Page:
One beautiful summer evening last month, Bruce and I went into Philly to see a new film The Four-Faced Liar. It was the first foray in to film of a young woman we’d watched grow up at the theatre. We‘d heard great things about the film and we were off to lend our support. By the film’s end we were both speechless. I don’t know what impressed me more, the film or the young woman who was the writer/producer/actress of the film. The Four-Faced Liar premiered at The 2010 Slamdance Film festival and has been on the circuit since picking up award after award and playing to sold out audiences. Wolfe Releasing, MTV/LOGO and Multivisionaire have respectively bought domestic DVD/VOD, broadcast and foreign rights. It is smart, funny, fresh, and honest - a staggering slam dunk entrance into the film community. After I’d picked my jaw and my heart up from the floor I gave writer/producer/actor, Marja-Lewis Ryan a call to ask her a few questions. I think you will be impressed and amazed by her and her no-excuses, no-fear attitude.
ME: OK, I know you’ve told this story hundreds of times now but will you tell it one more time, how did this film come to be?
MLR: (laughter then a deep breath) Well, Daniel Carlisle, Todd Kubrak, Emily Peck and I all went to NYU together. We studied at the Atlantic Theatre Company which was founded by the playwright, David Mamet and actor William H. Macy. During our second year they came to the school to hold a master class and I was among six students chosen to perform three scenes in front of them. At the Q&A after the master class a girl stood up and asked Mamet, “Why don’t you write more roles for women?” and he said, “Why don’t you?” He kind of just dismissed her like that and I was laughing to myself but then I thought, “It’s true, why don’t I?” So, I did.
We had scene studies for class and the kiss of death was to get a scene for two women because there’s so little material out there, so I wrote a one act play for two female characters. I produced it for one night in New York. People came and liked it so when the four of us moved to LA together I re-wrote it into a full length play for the four of us. We produced it together in the spring of 2007. Then I took that play and went off to a farm in Kansas for three months and I changed it into a screenplay. When I returned to LA it took about nine months to workshop the script and raise the money. We started shooting in the Fall of 2008. We shot 28 days over nine months - two chunks in New York to get the seasons, one in the Fall and one in the Winter and then 17 days in a sound studio just north of LA. After that it took about another six months to get through post and then we premiered at Slamdance in June of this year.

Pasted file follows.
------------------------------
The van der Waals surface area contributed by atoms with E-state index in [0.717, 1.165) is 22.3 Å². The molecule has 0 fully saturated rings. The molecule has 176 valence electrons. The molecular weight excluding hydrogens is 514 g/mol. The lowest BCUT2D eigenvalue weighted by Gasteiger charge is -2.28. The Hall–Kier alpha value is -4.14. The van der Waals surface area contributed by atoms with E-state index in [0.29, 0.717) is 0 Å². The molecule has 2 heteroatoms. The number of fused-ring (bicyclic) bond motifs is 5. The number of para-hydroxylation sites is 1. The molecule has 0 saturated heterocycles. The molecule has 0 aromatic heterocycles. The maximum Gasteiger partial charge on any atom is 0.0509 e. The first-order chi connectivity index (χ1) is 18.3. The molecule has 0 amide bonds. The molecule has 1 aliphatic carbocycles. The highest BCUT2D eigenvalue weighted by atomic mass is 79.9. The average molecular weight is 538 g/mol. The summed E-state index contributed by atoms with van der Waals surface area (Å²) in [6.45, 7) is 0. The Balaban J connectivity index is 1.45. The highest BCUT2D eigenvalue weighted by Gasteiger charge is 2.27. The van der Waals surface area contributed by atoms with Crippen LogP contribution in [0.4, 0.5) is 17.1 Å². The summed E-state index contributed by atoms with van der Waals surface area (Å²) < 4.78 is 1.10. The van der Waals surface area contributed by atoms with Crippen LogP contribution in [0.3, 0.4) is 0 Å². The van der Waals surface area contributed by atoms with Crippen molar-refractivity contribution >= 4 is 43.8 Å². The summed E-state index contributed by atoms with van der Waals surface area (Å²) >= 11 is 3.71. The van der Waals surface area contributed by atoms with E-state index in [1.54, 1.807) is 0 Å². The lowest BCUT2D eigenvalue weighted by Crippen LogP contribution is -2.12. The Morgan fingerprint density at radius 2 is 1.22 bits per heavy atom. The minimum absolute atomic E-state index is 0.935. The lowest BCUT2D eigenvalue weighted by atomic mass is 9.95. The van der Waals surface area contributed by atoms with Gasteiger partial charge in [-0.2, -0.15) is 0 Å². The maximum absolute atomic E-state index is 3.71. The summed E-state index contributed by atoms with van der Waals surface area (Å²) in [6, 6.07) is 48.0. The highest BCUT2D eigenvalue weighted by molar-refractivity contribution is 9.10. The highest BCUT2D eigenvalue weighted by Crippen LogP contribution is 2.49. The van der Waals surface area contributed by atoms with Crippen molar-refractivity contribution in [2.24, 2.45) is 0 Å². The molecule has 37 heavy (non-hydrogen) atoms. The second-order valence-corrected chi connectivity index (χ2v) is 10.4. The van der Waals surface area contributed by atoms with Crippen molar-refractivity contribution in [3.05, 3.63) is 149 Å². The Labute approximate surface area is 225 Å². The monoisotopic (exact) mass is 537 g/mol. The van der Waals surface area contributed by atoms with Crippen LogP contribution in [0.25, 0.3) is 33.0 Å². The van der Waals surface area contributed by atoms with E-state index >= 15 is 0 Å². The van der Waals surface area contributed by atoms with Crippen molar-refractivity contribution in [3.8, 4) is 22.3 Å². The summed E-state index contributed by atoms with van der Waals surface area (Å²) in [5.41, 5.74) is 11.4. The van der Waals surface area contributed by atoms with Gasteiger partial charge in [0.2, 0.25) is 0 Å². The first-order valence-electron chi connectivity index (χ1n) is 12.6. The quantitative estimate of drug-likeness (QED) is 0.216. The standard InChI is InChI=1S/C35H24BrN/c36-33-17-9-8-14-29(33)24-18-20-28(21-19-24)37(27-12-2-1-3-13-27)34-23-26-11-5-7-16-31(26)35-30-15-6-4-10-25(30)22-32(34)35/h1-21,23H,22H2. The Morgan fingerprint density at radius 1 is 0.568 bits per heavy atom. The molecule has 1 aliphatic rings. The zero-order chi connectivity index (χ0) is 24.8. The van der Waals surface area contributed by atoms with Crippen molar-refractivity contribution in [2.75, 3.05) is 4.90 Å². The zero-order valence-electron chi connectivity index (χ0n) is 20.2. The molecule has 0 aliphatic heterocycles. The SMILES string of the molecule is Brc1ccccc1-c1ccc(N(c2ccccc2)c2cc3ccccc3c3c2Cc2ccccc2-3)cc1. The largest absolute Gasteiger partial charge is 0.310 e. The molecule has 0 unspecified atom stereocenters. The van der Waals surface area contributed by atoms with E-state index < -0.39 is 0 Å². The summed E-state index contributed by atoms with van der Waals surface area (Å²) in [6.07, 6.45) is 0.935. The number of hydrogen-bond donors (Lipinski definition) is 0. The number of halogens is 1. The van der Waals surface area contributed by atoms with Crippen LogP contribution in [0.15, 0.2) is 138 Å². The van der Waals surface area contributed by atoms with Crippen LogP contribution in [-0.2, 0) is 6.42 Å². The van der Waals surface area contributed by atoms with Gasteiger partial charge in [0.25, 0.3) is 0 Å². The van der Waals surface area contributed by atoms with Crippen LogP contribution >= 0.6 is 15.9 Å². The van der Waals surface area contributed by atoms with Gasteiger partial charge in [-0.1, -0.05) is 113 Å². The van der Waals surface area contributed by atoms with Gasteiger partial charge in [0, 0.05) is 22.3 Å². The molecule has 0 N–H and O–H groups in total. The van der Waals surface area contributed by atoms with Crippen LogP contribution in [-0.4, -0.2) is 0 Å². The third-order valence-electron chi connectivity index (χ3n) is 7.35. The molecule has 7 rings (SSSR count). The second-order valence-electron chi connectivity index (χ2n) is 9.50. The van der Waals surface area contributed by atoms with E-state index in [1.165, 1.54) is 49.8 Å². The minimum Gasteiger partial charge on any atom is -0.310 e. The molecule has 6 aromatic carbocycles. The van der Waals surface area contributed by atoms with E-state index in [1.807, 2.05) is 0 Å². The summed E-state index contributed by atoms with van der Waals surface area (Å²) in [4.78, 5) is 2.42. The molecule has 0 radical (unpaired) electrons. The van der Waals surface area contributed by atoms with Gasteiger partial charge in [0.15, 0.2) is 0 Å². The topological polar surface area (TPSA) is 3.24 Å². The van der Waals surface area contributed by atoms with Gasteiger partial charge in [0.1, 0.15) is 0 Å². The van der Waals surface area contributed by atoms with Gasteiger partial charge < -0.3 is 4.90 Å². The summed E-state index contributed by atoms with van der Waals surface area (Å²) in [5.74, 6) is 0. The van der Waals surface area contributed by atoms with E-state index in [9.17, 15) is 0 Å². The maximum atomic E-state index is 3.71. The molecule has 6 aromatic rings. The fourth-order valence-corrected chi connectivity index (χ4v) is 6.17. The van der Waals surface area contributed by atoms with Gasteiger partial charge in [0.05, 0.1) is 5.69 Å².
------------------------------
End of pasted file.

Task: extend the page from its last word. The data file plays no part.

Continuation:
How’d I do?
ME: In every respect - amazing!! You were all in NYU’s theater program. What prompted four theatre kids to change the play into a screenplay?
MLR: We were four young kids, 21 & 22 years old, in LA. One of us had found representation but the others of us weren’t having any luck at all. One thing we took away from school was to create your own work. The one way to make sure you’re working is to do it yourself. So, I wrote the full length version of the play and we all collaborated together to workshop it. We did the play just to work but I think we were all a little surprised that people liked it so much. I mean, we all thought we were funny but we didn’t know if other people would. They did and that positive response helped spark us to take the script further.
ME: Had you ever written before?
MLR: No. The one act with the two female characters was the first thing I’d ever written and I kept exploring that original concept, re-working it into the full length play and then into the screenplay. Before then I’d never thought about writing but it felt natural and easy to me at the time so I’ve continued to write ever since then.
ME: I was struck by the honesty of the screenplay. There were a couple of times, in fact, when it was startlingly honest and I thought, “Yes, that’s what the character would really say.” Can you tell me a little bit about your process and how you get inside a character as a writer?
MLR: Something I’ve always done is kept a journal, not a “Dear Diary” type of journal but when people say things that really strike me I write them down. I also have a very, very strong auditory memory. I can remember things that were said years ago verbatim. So, I draw on that when I’m writing.
I also did some character study. The one element of the story that was hard for all four of us to get behind was the cheating. We are all pretty vanilla when it comes to that. We’ve none of us cheated or been cheated on. So, I talked to someone I know who’s about 20 years old than I am and who was like that when he was a kid. He answered my questions honestly and offered some insight into what it’s like to love someone and to be compelled to test them in that way.